This correspondent tries to make two points. First, Islam is not nearly as strongly at odds with science as is Christianity. Second, that religion gives us a moral framework but atheism doesn’t.  Both points are wrong, and I’ll respond to each separately.  The quotes the writer gives within his/her email are put in italics and quotation marks, for the “extra indent” feature isn’t working right now.

Read and weep:


Thank you for the article Yes, there is a war between science and religion. There are two reasons why I would argue that the article reflects atheism in denial of its own shortcomings. You write

“In the end, it’s irrational to decide what’s true in your daily life using empirical evidence, but then rely on wishful-thinking and ancient superstitions to judge the ‘truths’ undergirding your faith. This leads to a mind (no matter how scientifically renowned) at war with itself, producing the cognitive dissonance that prompts accommodationism. If you decide to have good reasons for holding any beliefs, then you must choose between faith and reason. And as facts become increasingly important for the welfare of our species and our planet, people should see faith for what it is: not a virtue but a defect.”

Here you are clearly extrapolating your own experiences with Christian apologists to followers of other religions: in particular Islam. I’d argue that Muslims have no need for “wishful-thinking and ancient superstitions” when forming a judgement about the reliability of their religion. It is common for atheists to  assume that the conflicts between the Bible and scientific evidence (e.g. the descriptions of the Flood, the Exodus or age of the earth) applies equally to the Quran. However, to my knowledge there has been no serious scholarly effort to support this assumption or more generally to show that the Quranic accounts and claims are in conflict with what we have learned through science.

For example, a reading of the Quranic account of the Flood would reveal that it occurred over a short period (a couple of days), the animals preserved were only those required to support a small human settlement and there is no mention of the whole earth being flooded. In regard to the Exodus, the Moses leads a small group of people into the desert, much less in number than the Pharaoh’s pursuing army, so one would not expect to find evidence of over 1 million people roaming the desert for 40 years. In addition, the Quran predicts the preservation of the Pharaoh’s body for future generations. Finally while there is no mention of the Earth’s age, there is a description of the creation of the universe which appears consistent with what we’ve been able to learn through science.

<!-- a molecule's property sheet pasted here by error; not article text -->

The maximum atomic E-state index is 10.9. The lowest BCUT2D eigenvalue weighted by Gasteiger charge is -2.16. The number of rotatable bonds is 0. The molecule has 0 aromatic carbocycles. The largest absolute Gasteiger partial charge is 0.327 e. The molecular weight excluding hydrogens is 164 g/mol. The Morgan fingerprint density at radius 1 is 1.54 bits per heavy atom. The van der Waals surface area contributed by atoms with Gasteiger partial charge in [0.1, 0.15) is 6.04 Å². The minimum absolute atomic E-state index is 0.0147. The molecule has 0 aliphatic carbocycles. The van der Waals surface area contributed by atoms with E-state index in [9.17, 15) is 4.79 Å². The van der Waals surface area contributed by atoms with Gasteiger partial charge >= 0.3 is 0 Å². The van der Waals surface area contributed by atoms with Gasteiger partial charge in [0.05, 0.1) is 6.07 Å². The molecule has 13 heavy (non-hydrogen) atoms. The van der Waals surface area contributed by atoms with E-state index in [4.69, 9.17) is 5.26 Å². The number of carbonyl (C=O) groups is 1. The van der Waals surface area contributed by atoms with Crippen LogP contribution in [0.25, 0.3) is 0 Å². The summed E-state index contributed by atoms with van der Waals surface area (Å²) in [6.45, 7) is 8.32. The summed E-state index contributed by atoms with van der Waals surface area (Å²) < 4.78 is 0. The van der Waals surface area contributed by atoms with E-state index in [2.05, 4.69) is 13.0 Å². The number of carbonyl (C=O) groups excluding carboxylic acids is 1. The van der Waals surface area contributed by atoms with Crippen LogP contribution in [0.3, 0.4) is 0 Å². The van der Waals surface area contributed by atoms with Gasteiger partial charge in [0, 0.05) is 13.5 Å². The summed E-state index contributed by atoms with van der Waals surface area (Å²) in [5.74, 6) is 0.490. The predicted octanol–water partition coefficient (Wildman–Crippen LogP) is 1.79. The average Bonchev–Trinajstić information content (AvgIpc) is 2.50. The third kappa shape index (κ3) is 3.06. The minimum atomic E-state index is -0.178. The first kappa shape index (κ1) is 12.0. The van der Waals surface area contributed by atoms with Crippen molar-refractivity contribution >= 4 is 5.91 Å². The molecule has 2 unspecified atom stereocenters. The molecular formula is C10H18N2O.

So I think its fair to say that atheists have a lot more work to do to make their case than many are prepared to acknowledge.

The email went on, but let me stop and respond:

As I pointed out in an email to this person, there is a growing literature on the incompatibility of science and Islam.  Here’s how I responded when the person asked for even one piece of literature pointing out an Islamic incompatibility between science and faith.

First, there’s Taner Edis’s book (click on screenshot):

Another book by Pakistani physicist Pervez Hoodbhoy on the stifling of scientific thought and rationality by modern Islam (and how that contrasts with the faith’s more open attitude centuries ago). 


An article from Discover Magazine (click on screenshot:


A quote from the article:

“This tendency [of Muslim accommodationists] to use their knowledge of science to ‘prove’ that the religious interpretations of life are correct is really corrupting,” he tells me. Soltan, who got his doctorate at the University of Northern Illinois, works in a small office that’s pungent with tobacco smoke; journals and newspapers lie stacked on his desk and floor. “Their methodology is bad,” he says. Soltan explains that Islamic scientists start with a conclusion (the Koran says the body has 360 joints) and then work toward proving that conclusion. To reach the necessary answer they will, in this instance, count things that some orthopedists might not call a joint. “They’re sure about everything, about how the universe was created, who created it, and they just need to control nature rather than interpret it,” Soltan adds. “But the driving force behind any scientific pursuit is that the truth is still out there.”

“Researchers who don’t agree with Islamic thinking ‘avoid questions or research agendas’ that could put them in opposition to authorities — thus steering clear of intellectual debate. In other words, if you are a scientist who is not an Islamic extremist, you simply direct your work toward what is useful. Scientists who contradict the Koran ‘would have to keep a low profile.”’When pressed for examples, Soltan does not elaborate.”

I talk about this kind of Islamic confirmation bias in Faith Versus Fact. It’s pervasive and at once annoying and amusing.

I’ve personally encountered Qur’anic opposition to science—and especially evolution—many times, as has Richard Dawkins. It often comes in the form, as Pitock notes, of saying that the Qur’an is remarkably prescient about science, with its human creation myth coincident with the evolutionary scenario. If you think that’s true, just read about the Qur’anic account itself.  Page 105 of Faith versus Fact shows the desperate lengths that some Muslim scientists go to comport science with the Qur’an.